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Interview Impressions -- 2009-2010!

Discussion in 'Neurology' started by typhoonegator, 11.16.09.

  1. typhoonegator

    typhoonegator Neurointensivist Moderator

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    SDN Members don't see this ad. (About Ads)
    Please post your interview impressions in this thread. This should be used to give your opinions from your interview experiences, with the goal of HELPING your fellow SDN'ers to make decisions on programs.

    Ground rules:
    1. If you are concerned about posting as yourself, PM typhoonegator and he will post for you.

    2. Flagrant program-bashing will not be tolerated. You don't have to like every program, but don't be disrespectful.

    3. Specific examples of things that you liked or did not like are much more helpful than "Residency X is totally tubular, must see!!!111!!" or "Sucked, don't bother interviewing".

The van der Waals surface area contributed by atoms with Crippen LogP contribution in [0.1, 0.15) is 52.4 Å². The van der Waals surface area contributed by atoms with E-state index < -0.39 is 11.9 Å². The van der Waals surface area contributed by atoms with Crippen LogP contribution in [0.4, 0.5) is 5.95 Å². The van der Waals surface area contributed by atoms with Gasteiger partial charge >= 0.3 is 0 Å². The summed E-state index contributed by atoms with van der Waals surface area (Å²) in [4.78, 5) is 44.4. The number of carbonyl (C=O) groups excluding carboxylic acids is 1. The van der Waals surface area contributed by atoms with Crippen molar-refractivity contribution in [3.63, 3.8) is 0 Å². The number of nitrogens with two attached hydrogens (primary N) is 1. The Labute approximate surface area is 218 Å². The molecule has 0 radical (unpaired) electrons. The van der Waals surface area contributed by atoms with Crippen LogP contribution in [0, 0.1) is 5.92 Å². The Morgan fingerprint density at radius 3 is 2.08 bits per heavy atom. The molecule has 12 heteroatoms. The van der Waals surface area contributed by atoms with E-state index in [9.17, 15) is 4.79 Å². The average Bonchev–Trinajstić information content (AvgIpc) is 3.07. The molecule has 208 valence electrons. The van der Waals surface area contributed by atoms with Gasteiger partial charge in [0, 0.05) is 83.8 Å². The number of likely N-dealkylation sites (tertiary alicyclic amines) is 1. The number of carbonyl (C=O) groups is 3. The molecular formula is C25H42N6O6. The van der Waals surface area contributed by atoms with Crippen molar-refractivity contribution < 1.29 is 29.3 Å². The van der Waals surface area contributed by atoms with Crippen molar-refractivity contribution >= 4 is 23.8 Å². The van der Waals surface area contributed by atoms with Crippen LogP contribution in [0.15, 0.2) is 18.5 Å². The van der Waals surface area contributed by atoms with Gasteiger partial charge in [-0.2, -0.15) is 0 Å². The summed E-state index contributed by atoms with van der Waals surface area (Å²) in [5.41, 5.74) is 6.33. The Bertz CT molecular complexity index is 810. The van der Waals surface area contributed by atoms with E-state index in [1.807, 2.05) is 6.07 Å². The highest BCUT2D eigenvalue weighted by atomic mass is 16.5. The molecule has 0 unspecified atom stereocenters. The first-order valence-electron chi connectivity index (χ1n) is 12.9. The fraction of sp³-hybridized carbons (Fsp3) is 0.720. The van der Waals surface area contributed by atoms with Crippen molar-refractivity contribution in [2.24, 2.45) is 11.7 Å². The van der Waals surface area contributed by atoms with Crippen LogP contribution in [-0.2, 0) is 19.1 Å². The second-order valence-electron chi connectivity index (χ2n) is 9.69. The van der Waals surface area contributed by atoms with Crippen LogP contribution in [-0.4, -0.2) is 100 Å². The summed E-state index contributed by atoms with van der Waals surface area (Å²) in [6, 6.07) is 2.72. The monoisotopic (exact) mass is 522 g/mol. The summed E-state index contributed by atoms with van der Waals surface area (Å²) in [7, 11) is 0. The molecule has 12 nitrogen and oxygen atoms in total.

4. Please try to refrain from getting into disagreements in this thread. If you disagree and wish to start a discussion about a program, a new thread should be started.

    Ready? Go!
  2. bblue

    bblue Member

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    I'll start this off (I hope everyone's not going to be selfish and overly competitive..). Anyway:

    Duke University:

    I can't say enough good things about this program. The program director, Dr. Morgenlander, is one of the smartest people I've talked to in Neurology. The guy is brilliant, and as one of the residents described, a 'real straight-shooter'. On top of that he's an amazingly nice guy, and supposedly really looks out for and takes care of his residents.